Exley: A Novel
By Brock Clarke
Hardcover, 320 pages
Algonquin Books of Chapel Hill
List Price: $24.95
Doctor's Notes (Entry 4)
After three unproductive — unproductive and, indeed, counterproductive — meetings with M., I try a new approach and ask the patient if he has ideas as to how I might help him. M. considers this for several moments and then makes an odd request: that I become a different doctor, with a different name, a different manner of speaking and dressing. Even a different hairstyle. Even a beard. M. goes so far as to suggest — suggest and, indeed, encourage — specific things for me to say at certain moments during our meeting: when I first greet the patient, after the patient tells me his most innermost thoughts and fears, when I say good-bye to the patient, etc. Strangely, I agree. Possibly because M. is onto something. Possibly because normal strategies seem not to be working. Possibly because M. is right: possibly a change in doctoring is in order. Possibly Dr. Horatio Pahnee (the name M. has given me) will be able to heal M. whereas I have failed. In any case, I shall think of it as a study — a study and, indeed, a clinical study; if findings are satisfactory, I will present them during my speech at the North Country Mental Health Professionals’ annual meeting later this autumn.
After our meeting, I open the front door to let M. out. I am about to exclaim our newly agreed-upon good-bye when I see the patient’s mother sitting on the porch railing. I have not seen her since our first session, and my arm and arm hair tingle wildly. She and I exchange conventional greetings. She kisses her son on the top of the head and then asks him if he wouldn’t mind waiting in the car, just for a second. M. walks to the car; as he does so, he looks at me over his shoulder. I know how to read his look, and I look back, to tell him I will not betray his confidences. When he is in the car, M.’s mother asks, "How’s it going?"
"Not well," I answer truthfully. I do not want to tell her the rest of the truth — that we’ve had something of a breakthrough today — because then she will ask for details about the breakthrough and I fear I will tell her.
"Oh," she says. She looks sadly at the car. Her sadness seems genuine. This is not my area of expertise, exactly, but I believe her to be a good mother. I almost touch her on the arm as she touched me on the arm, to console her. But I fear that my touch won’t tingle her arm as hers tingled mine, and how unbearably sad that would be. She looks back at me. She is still sad about M. Sad, she is still beautiful. "Do you think there’s anything else you could do?" she asks.
"Such as?" I ask. I genuinely want to know. Please help me, I almost say but don’t, as it would be unprofessional in a mental health professional.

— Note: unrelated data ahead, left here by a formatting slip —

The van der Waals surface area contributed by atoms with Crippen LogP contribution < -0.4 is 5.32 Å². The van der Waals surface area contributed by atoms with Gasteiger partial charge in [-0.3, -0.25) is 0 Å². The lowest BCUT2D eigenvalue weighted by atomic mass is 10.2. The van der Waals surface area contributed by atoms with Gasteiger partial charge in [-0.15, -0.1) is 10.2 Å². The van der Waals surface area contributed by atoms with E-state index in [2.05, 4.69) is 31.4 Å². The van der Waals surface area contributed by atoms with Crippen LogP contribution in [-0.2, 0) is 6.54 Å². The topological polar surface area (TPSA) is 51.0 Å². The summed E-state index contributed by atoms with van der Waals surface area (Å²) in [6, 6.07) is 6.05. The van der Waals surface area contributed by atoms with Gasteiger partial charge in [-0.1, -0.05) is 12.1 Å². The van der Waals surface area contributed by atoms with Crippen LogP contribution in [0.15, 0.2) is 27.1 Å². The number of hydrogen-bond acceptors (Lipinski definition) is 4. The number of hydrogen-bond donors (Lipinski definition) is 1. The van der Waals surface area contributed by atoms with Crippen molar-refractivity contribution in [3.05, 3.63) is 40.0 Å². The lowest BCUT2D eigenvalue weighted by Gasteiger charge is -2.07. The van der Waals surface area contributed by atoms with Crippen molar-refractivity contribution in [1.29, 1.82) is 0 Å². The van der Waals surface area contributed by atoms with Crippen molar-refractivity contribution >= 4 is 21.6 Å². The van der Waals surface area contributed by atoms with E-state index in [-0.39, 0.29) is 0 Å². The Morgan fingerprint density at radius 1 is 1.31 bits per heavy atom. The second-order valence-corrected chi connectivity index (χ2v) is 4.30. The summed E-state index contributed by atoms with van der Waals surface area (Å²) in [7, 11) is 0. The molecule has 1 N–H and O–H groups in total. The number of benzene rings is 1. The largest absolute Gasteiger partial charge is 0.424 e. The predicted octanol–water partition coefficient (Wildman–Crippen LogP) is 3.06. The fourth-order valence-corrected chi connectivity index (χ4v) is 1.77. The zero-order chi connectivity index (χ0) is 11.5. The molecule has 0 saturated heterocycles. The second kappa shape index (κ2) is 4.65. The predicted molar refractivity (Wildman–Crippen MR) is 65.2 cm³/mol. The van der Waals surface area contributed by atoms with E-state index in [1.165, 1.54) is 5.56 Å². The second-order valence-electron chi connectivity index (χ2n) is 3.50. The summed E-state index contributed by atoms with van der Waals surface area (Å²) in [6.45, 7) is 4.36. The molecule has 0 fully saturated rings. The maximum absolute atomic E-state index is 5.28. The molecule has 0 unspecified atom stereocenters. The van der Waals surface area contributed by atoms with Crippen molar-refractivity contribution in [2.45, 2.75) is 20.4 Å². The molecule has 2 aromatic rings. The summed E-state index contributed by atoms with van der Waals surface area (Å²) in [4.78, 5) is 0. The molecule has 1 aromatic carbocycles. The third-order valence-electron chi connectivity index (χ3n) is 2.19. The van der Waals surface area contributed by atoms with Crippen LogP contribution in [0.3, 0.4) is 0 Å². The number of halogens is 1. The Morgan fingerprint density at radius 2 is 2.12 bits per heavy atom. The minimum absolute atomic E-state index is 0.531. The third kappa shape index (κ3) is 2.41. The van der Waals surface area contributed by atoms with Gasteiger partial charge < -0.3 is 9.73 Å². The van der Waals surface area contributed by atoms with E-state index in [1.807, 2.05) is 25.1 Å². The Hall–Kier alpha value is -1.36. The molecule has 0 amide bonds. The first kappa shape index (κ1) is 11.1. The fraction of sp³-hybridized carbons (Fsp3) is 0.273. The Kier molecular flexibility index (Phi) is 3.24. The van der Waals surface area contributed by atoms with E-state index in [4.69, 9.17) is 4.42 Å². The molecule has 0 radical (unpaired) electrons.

"You’ve already read..." And she names the book with which M.’s father was obsessed, causing, I believe, his son’s obsession, although M. claims not even to have read the book, let alone be obsessed with it. I glanced at the first chapter, and so I know the book is of local origin. Or at least the author is "from around here" (I myself am from Rochester, a veritable metropolis when compared to Watertown). But other than that, I haven’t read the book. I almost tell M.’s mother that and then suggest she read my article in the official proceedings from last year’s North Country Mental Health Professionals’ meeting, which suggests that whereas in the past, people turned to literature to improve their lives, they now turn to their mental health professionals. But clearly she expects me already to have read the book, especially since she gave me a copy of the book after M.’s last session. So I say, "I have read the book." I try to make my voice as noncommittal as possible, but M.’s mother hears something in it — perhaps what she wants to hear — and says, "I know, it’s awful." M.’s mother sighs, through her nose, and it sounds light and musical. It is my professional opinion that mental health professionals should never, ever use the word "crazy" to describe their patients, or anyone else for that matter. But it occurs to me that M.’s father must be crazy — crazy and, indeed, insane — to leave someone like M.’s mother. "I worry so much about M.," she says. "Do you have any other ideas?"
"I have a few ideas," I say, again noncommittally. M.’s mother waits, I believe for me to list the ideas. When I do not, she says: "Well, do you think you should follow M. or something?"
"Follow him?" I say. I try not to sound offended, although I am. Because I don’t want M.’s mother to think I’m a man who is easily offended. Unless she likes men, or mental health professionals, who are easily offended. "I am a mental health professional, not a private detective."
M.’s mother doesn’t reply. She just looks at me with her deep, deep black eyes. M. has described to me these eyes and their effect. I believe that M.’s mother respects me for standing my professional ground. I also believe that I will end up being a private detective, if that’s what M.’s mother really wants me to be.
Excerpted from Exley: A Novel by Brock Clarke. Copyright 2010 by Brock Clarke. Excerpted by permission of Algonquin Books, a division of Workman Publishing.